“Maxi Mickey” is the title of a very popular French children’s comic book (as in Mickey Mouse) and was also an occasional porno pseudonym for idiosyncratic fornication filmmaker “Maxime Debest”, in actuality longtime legit producer Jean Lefait who went from funding then risqué fare like CE SOIR LES JUPONS VOLENT in the ’50s to an executive producer credit on Bruno Mattei’s delirious BLADE VIOLENT a/k/a WOMEN’S PRISON MASSACRE with Laura Gemser in a mere quarter century. He dipped his toe in the hardcore end of the pool with this venture, which seems to have been shot simultaneously – considering cast similarities – with his ZOB ZOB ZOB (French slang for a guy’s “wedding tackle”) and RENTRE, C’EST BON.
Employing the Debest pseudonym, he seems to have made only a handful of explicit features, outside of the comparatively major porno production companies existing in France at the time but with big name casts, further marked by a more realistic, even naturalistic approach to human (as opposed to exclusively sexual) interaction than was commonly found in contemporary Euro porn. His overlooked early ’80s mini masterpiece COUPLES PERVERS about a hit-man, impressively essayed by dead-eyed Michel Duchézeau, wrestling with his conscience while hiding out in the country side is a particularly eloquent example of his style. Obviously shot on a shoe-string, INONDE MON VENTRE still offers several surprisingly sensitive characterizations courtesy of some beautifully observed little moments that really bring them to life as flesh and blood people rather than superhuman sex machines which are rather more prevalent in this genre.
Bertrand (stalwart Jacques Gatteau who sadly passed away last year) has been semi-happily married for some time now to lovely Lise (superstar Brigitte Lahaie during her brief spell as a brunette) but reproaches her for being unresponsive in their lovemaking. Unbeknownst to him, she has been acting out her suppressed sexual longings during the afternoons while he’s at work in the exclusive swing club run by middle-aged Madame Bastide (Catherine Léno a/k/a “Kay O’Nell” from Claude Bernard-Aubert’s LA GRANDE MOUILLE) who keeps silver-tongued black midget Désir Bastareaud (a “John Love” regular, also in Alan Vydra’s glossy SEX ROULETTE) for both personal pleasure and that of frisky clientèle in need of instant relief.
At this point, its simple situation set up, the movie splits into two long sexual sequences. One of them is set at the club with a nervous couple (delicately-featured blonde Marion Schultz from Bernard-Aubert’s RABATTEUSE and John Oury, Dominique Saint-Clair’s insensitive husband from Michel Lemoine’s L’ETE LES PETITES CULOTTES S’ENVOLENT) becoming part of the spectacle. The fairly unremarkable blonde helping out during various sex acts is Michèle le Brumann, whose only other significant credit’s for Patrice Rhom’s LES JEUNES JOUISSEUSES.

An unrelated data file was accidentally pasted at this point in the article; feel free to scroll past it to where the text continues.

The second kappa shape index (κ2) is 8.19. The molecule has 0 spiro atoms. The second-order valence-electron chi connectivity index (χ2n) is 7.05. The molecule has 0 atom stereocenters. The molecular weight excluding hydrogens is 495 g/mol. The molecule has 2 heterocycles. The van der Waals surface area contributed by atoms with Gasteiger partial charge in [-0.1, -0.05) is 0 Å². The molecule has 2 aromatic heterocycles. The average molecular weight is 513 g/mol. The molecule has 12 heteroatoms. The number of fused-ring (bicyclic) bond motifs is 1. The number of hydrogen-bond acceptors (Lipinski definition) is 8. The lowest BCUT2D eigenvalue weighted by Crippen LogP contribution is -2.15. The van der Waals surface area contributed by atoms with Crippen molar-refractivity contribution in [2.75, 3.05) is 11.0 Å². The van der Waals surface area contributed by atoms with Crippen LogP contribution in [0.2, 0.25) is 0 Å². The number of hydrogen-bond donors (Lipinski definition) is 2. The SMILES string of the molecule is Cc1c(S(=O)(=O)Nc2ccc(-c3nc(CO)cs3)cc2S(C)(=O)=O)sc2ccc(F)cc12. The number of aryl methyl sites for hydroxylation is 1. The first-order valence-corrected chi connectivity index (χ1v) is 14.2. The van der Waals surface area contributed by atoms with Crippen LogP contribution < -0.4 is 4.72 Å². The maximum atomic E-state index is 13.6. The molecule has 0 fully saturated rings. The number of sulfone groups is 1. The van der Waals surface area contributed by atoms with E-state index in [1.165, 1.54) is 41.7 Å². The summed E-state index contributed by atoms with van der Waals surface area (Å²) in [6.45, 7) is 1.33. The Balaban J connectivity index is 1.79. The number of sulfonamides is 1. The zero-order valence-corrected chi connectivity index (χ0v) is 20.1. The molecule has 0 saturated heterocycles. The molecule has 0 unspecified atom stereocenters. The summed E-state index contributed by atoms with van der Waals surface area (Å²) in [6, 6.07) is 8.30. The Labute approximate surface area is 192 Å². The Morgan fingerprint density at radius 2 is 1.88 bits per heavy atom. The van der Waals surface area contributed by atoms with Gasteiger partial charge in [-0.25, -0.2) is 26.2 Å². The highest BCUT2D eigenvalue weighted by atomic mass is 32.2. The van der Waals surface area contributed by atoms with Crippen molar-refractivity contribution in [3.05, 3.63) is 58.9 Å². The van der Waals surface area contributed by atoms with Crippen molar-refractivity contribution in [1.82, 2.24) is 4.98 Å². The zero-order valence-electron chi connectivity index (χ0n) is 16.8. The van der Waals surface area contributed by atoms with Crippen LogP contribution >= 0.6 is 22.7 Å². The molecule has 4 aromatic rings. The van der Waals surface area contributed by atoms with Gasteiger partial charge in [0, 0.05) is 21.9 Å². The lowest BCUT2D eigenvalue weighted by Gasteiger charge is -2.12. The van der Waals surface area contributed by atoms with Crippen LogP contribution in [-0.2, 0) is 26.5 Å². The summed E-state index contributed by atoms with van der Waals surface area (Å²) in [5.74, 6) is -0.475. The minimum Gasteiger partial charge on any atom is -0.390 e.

Their mounting passion is cleverly mirrored in frustrated husband Bertrand’s attempts at adultery, aided by best friend Sam (French porn’s busiest beaver Alban Ceray) and a pair of amoral floozies, Claude Janna (apparently the only professional actress on Jean-François Davy’s morally suspect PROSTITUTION) and Catherine Tailleferre, who had made up a deadly duo with Alice Arno in Lefait’s sexy horror yarn LA PIPE AU BOIS a couple of years before. Both strands ultimately converge when this foursome makes it to the club, culminating in the central couple’s on-stage reunion in a gorgeously shot and deeply emotional encounter.
Though sporting another ridiculous come-on for a title (which literally translates as “Cover My Belly” !), due to the fact that French “X” legislation did not allow for any publicity other than a title (so no artwork or mention of any cast members), this overlooked little gem should spark some interest with longtime fans and not just because of who’s in it. An effectively de-glamorized Lahaie works wonders in the nominal lead role of the woman distressed by her own desires, generating a believable spousal chemistry with Gatteau far outshining their pairings in other movies. Non-sexual, seemingly “extraneous” scenes like the one in the kitchen where she’s just trying to get on with dinner while he’s playfully distracting her really make the film work as an unusually character-based piece of erotica. True to life script was actually the work of Gérard Beziat as the estimable Christophe Bier’s blog (www.leblogdemonsieurbier.com) helpfully informs. Composer, singer/songwriter and poet, Beziat pseudonymously penned many “adults only” paperbacks throughout the ’70s to make ends meet.
Other aspects don’t fare as well though. The lengthy frolics involving the two male best friends and their open-minded paramours do end up a tad tedious for example. Production’s fine on the other hand, with beautiful mood lighting and carefully crafted cinematography (uncredited but might be the work of then omnipresent Roger Fellous) bringing out the performers’ innate “real people” attractiveness. With many of her lesser performances already released onto DVD, this is one Brigitte Lahaie vehicle still undeservedly languishing in limbo.
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